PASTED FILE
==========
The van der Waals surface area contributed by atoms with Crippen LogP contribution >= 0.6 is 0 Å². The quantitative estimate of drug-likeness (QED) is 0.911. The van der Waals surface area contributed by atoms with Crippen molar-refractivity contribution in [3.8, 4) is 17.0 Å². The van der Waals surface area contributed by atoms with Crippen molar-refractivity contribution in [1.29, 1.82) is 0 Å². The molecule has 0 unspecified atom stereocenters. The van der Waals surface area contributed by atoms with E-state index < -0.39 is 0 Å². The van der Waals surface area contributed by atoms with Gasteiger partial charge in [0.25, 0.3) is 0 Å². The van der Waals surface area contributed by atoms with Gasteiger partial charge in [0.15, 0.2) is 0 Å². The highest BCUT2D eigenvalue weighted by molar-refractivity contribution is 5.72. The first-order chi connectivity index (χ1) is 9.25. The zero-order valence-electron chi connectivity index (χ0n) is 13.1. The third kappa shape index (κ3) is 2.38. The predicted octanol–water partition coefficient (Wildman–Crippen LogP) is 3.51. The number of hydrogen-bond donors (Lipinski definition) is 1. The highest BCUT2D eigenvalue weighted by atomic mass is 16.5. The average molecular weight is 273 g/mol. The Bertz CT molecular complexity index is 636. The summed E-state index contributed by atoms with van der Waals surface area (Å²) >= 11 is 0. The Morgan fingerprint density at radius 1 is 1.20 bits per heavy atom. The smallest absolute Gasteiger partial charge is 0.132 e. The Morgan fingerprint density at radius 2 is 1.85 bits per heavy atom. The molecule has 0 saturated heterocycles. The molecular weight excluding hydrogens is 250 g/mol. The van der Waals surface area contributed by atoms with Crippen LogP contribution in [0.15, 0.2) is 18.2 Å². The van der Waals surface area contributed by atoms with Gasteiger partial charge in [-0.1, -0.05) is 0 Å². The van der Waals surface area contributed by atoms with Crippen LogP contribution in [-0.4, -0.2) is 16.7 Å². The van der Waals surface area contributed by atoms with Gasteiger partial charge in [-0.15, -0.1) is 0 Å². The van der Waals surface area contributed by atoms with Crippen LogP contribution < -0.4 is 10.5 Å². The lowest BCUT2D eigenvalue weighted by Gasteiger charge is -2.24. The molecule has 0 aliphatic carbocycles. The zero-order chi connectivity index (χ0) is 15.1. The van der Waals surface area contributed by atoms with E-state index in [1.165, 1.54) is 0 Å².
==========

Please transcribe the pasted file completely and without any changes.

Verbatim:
The van der Waals surface area contributed by atoms with Crippen LogP contribution >= 0.6 is 0 Å². The quantitative estimate of drug-likeness (QED) is 0.911. The van der Waals surface area contributed by atoms with Crippen molar-refractivity contribution in [3.8, 4) is 17.0 Å². The van der Waals surface area contributed by atoms with Crippen molar-refractivity contribution in [1.29, 1.82) is 0 Å². The molecule has 0 unspecified atom stereocenters. The van der Waals surface area contributed by atoms with E-state index < -0.39 is 0 Å². The van der Waals surface area contributed by atoms with Gasteiger partial charge in [0.25, 0.3) is 0 Å². The van der Waals surface area contributed by atoms with Gasteiger partial charge in [0.15, 0.2) is 0 Å². The highest BCUT2D eigenvalue weighted by molar-refractivity contribution is 5.72. The first-order chi connectivity index (χ1) is 9.25. The zero-order valence-electron chi connectivity index (χ0n) is 13.1. The third kappa shape index (κ3) is 2.38. The predicted octanol–water partition coefficient (Wildman–Crippen LogP) is 3.51. The number of hydrogen-bond donors (Lipinski definition) is 1. The highest BCUT2D eigenvalue weighted by atomic mass is 16.5. The average molecular weight is 273 g/mol. The Bertz CT molecular complexity index is 636. The summed E-state index contributed by atoms with van der Waals surface area (Å²) >= 11 is 0. The Morgan fingerprint density at radius 1 is 1.20 bits per heavy atom. The smallest absolute Gasteiger partial charge is 0.132 e. The Morgan fingerprint density at radius 2 is 1.85 bits per heavy atom. The molecule has 0 saturated heterocycles. The molecular weight excluding hydrogens is 250 g/mol. The van der Waals surface area contributed by atoms with Crippen LogP contribution in [0.15, 0.2) is 18.2 Å². The van der Waals surface area contributed by atoms with Gasteiger partial charge in [-0.1, -0.05) is 0 Å². The van der Waals surface area contributed by atoms with Crippen LogP contribution in [-0.4, -0.2) is 16.7 Å². The van der Waals surface area contributed by atoms with Gasteiger partial charge in [-0.15, -0.1) is 0 Å². The van der Waals surface area contributed by atoms with Crippen LogP contribution < -0.4 is 10.5 Å². The lowest BCUT2D eigenvalue weighted by Gasteiger charge is -2.24. The molecule has 0 aliphatic carbocycles. The zero-order chi connectivity index (χ0) is 15.1. The van der Waals surface area contributed by atoms with E-state index in [1.165, 1.54) is 0 Å².